The Tom & Ethel Bradley Center at California State University, Northridge has received a $350,000 grant from the National Endowment for the Humanities (NEH) to digitize some of the approximately 22,000 images in its Farmworker Movement Collection that tell the story and document efforts to unionize farmworkers in the 1960s and early 1970s.
In addition to preserving the images digitally, the center is collecting the oral histories of some of the people in the photographs taken by John Kouns and Emmon Clarke, to create a digital database that can be accessed by educators and others who are interested in learning more about the National Farm Workers Association, which later became the United Farm Workers (UFW), and the people who made it happen.
The NEH grant will support the creation of a digital archive — accessible through CSUN’s University Library Digital Collections website — that will include 6,600 images, as well as 20 oral histories of people featured in images and other publicly available digital resources to tell the stories of those involved in the movement.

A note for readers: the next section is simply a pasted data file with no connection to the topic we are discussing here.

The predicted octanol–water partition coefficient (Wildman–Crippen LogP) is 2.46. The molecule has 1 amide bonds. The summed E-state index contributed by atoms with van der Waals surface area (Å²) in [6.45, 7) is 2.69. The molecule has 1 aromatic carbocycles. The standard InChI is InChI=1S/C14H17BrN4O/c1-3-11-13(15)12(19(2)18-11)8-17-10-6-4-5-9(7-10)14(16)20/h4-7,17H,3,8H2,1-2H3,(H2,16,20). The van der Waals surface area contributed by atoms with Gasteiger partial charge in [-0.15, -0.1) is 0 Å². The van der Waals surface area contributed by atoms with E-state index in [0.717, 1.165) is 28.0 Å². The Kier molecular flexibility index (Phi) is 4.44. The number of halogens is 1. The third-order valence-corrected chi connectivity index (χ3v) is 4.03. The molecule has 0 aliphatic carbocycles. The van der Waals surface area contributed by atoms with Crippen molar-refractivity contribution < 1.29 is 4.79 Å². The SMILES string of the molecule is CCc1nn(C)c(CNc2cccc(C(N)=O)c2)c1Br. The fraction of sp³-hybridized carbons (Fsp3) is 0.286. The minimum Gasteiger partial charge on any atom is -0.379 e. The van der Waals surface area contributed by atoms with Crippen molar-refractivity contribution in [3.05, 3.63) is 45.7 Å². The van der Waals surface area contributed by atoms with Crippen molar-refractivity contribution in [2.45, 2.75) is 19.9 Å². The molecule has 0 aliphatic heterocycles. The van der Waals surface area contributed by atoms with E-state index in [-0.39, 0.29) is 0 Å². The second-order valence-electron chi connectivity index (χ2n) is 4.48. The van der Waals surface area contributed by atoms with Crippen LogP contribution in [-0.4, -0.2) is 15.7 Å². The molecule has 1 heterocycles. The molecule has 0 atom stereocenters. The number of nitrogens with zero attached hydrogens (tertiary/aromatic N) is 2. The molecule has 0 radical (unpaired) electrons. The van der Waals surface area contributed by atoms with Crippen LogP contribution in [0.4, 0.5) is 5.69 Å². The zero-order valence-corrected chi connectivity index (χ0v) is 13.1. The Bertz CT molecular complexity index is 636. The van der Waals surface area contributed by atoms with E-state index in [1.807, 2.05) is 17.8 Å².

The Tom & Ethel Bradley Center’s archives contain over one million images from Los Angeles-based freelance and independent photographers between the 1930s to the present. The core of the center’s archive is a large collection of photographs produced by African-American photojournalists. Oral histories, manuscripts and other ephemeral materials support the photographic collection.
The archives contain more than 70 oral histories from African American photographers, civil rights leaders and organizers, individuals involved with the history of Los Angeles, journalism, the group Mexicans in Exile and the United Farm Workers, as well as the personal papers of many individuals and organizations. The center’s Border Studies Collection examines the issues surrounding the border between the United States and Mexico.